UConn, Purdue, Alabama, NC State ride transfer portal additions straight into the Final Four

Connecticut and Purdue needed the right fit. Alabama needed more bodies. North Carolina State had big holes to fill in the backcourt.

They all mined the transfer portal effectively enough that those pieces are key reasons that they've reached the Final Four, headed to the desert with a chance to hoist a trophy. It's a reminder that finding experienced help has become a essential piece of building a top team in today's game — each added at least one player in his fifth college season — and meshing new pieces into different personalities is a high-reward part of the equation.

“Getting players with a lot of life to them,” UConn coach Dan Hurley said before the reigning champs beat Illinois in the Elite Eight. "Avoiding zombies and dead-heads on your roster. Outgoing, different types of personality. It helps you in these bigger moments.

“I think that’s something that we spend a lot of time thinking about with a couple of the years where we didn’t play our best in March. Get guys that are alive, that aren’t going to shrink when the lights get bright in March.”

The Huskies have one in 6-foot-4 guard Cam Spencer.

Spencer — who had played three seasons at Loyola Maryland and last year at Rutgers — found a home in the starting lineup alongside Associated Press first-team All-American Tristen Newton and returning big man Donovan Clingan for a roster that lost some major pieces from last year's title run.

Spencer is the team's No. 2 scorer (14.4 per game) while shooting 44% from 3-point range and 92% from the foul line. He will celebrate his 24th birthday Saturday, the same day the Huskies face the Crimson Tide in the national semifinals.

“He's super easy and super fun to play with on offense,” UConn teammate Alex Karaban said.

Alabama coach Nate Oats brought in four transfers after losing four starters, including No. 2 overall NBA draft pick Brandon Miller. One of those, lanky 6-11 forward Grant Nelson from North Dakota State, played a huge role in getting the program to its first Final Four, going for 24 points and 12 rebounds i n the Sweet 16 win against No. 1 region seed North Carolina.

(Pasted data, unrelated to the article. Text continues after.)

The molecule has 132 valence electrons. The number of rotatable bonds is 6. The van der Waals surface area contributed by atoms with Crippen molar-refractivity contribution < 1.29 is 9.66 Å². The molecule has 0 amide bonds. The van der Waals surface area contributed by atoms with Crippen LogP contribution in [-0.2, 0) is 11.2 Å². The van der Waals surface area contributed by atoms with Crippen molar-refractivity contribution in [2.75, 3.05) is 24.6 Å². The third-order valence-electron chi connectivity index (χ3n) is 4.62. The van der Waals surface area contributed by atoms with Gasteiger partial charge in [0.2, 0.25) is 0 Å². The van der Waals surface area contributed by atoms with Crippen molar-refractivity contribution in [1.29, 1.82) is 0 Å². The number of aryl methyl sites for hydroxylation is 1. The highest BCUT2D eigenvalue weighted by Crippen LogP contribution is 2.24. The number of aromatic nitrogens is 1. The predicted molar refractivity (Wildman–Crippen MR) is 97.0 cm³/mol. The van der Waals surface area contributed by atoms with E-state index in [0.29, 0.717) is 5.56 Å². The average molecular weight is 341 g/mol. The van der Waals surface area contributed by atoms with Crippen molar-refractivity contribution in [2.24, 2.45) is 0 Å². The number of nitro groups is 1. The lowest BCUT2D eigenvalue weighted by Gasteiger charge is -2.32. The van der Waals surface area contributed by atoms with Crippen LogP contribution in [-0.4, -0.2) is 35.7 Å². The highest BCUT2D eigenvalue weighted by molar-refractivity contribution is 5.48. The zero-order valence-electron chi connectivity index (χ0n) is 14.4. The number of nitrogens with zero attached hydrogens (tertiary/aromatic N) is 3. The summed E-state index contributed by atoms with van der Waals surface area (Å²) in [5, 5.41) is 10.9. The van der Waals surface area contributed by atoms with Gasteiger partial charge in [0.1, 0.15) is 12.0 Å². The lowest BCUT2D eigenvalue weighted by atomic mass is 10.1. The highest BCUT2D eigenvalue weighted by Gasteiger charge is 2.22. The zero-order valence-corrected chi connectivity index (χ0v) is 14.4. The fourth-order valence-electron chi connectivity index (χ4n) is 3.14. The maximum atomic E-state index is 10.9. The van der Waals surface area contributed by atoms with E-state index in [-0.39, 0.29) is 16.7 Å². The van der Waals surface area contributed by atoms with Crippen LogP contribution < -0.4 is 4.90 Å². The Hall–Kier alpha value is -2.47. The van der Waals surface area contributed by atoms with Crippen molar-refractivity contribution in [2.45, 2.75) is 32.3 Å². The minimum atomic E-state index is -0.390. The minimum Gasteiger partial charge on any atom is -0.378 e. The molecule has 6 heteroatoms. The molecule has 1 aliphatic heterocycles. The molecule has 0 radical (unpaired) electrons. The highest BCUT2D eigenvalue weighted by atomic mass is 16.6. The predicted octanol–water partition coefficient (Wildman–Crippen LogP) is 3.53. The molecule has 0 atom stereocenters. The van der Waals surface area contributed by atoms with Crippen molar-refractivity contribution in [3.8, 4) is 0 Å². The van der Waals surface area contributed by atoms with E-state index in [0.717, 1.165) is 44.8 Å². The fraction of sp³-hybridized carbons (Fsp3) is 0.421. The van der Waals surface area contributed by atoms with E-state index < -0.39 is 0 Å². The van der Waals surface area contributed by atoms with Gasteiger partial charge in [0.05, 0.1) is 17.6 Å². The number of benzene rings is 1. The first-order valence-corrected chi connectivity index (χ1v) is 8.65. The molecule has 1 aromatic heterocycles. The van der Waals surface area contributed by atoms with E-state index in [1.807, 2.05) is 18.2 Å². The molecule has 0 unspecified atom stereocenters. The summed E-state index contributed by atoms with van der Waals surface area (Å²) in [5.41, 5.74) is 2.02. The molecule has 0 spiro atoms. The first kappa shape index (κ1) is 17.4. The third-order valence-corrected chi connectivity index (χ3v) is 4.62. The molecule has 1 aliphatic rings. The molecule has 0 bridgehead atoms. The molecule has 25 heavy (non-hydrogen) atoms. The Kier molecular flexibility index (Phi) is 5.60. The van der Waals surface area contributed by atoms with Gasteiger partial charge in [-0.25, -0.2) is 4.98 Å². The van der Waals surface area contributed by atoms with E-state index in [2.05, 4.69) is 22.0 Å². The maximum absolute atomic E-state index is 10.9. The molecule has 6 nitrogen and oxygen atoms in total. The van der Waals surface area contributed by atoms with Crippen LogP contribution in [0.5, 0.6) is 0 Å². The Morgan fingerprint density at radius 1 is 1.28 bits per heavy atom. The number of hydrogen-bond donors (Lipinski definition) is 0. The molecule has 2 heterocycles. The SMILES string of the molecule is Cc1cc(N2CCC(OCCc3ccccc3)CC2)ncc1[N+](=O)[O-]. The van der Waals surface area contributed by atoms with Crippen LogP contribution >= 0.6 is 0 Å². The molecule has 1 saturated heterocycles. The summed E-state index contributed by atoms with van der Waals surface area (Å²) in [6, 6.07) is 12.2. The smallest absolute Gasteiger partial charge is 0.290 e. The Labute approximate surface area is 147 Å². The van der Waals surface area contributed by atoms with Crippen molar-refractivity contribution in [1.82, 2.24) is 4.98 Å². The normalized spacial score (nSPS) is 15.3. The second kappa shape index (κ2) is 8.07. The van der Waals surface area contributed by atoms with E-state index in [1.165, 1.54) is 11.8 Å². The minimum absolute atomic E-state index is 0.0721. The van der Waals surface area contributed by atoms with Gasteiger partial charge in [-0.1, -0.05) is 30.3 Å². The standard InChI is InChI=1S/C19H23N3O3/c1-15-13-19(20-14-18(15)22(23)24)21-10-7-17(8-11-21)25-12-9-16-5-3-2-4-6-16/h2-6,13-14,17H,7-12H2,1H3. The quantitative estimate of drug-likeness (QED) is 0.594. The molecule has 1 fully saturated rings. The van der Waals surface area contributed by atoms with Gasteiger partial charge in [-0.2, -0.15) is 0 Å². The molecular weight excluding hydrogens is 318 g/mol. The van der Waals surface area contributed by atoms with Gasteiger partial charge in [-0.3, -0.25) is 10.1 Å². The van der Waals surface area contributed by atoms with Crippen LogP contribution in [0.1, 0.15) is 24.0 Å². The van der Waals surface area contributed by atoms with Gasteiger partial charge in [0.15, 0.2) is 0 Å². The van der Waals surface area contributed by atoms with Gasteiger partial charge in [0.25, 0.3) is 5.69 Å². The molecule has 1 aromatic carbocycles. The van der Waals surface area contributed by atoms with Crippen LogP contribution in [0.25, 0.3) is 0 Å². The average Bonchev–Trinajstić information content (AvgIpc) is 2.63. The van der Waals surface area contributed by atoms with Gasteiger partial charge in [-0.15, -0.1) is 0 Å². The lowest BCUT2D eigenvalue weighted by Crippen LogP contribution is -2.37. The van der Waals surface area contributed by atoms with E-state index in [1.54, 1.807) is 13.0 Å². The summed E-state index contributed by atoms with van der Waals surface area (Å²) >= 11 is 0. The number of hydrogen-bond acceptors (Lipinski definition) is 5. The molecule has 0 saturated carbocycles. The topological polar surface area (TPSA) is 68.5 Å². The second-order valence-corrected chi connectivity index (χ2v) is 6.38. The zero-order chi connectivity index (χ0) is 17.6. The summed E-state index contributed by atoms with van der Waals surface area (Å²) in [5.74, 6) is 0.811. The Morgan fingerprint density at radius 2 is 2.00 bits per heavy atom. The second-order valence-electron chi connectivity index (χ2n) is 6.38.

Another is 6-3 guard Aaron Estrada, a 6-3 guard who arrived as a two-time Coastal Athletic Association player of the year at Hofstra. Alabama is his fourth school in a five-year career, and he's an every-game starter as the team's No. 2 scorer (13.4).

“I think I adjusted pretty well,” Estrada said. “I just want to win. So whatever the team needed me to do, whether to score that night, rebound, get assists, play defense, I’m going to do it. I think coming to Alabama was an easy adjustment for me.”

At Purdue, the Boilermakers found veteran help by adding a 1,500-point scorer in Lance Jones, a 6-1 guard with 113 starts in four seasons at Southern Illinois. And while 7-foot-4 Zach Edey was the star (40 points, 16 rebounds), Jones came through with one of the biggest shots of the Elite Eight matchup against Tennessee, rattling home a 3-pointer from the right wing with 2:42 left to give Purdue a 66-60 lead.

It took some nerve, too, considering Purdue was just 2 of 13 shots from beyond the arc to that point.

“Coach (Matt Painter) tells us: just be ready to shoot the ball when it comes your way and you're wide open,” Jones said. “I put a lot of work in my shot, and I have a lot of confidence in that. And my teammates have a lot of confidence in me.”

It is the second consecutive year that N.C. State has bolstered its roster through the portal — though this time to improbable heights.

Fifth-year guard DJ Horne spent two years at both Illinois State and Arizona State, and he's the team's top scorer (16.8) after the departures of last year's Jarkel Joiner-Terquavion Smith backcourt tandem. Stanford transfer Michael O'Connell has been vital at the point both as a steady playmaker with only 17 turnovers in the current nine-game winning streak, as well as a shot maker going back to his banked-in 3 to force overtime against Virginia and extend N.C. State's unexpected Atlantic Coast Conference Tournament title run.

Throw in last year's portal addition of big man DJ Burns Jr. — who has made himself the face of this year's NCAA Tournament with his nimble post moves and big personality — and the Wolfpack's run is comparable to that last Final Four trip in 1983 under the late Jim Valvano.

“I’m glad he’s here,” Wolfpack coach Kevin Keatts said of Burns. “I’m glad he’s on my team. I don’t know how you guard him. I’m excited, and I hope nobody figures that out.”


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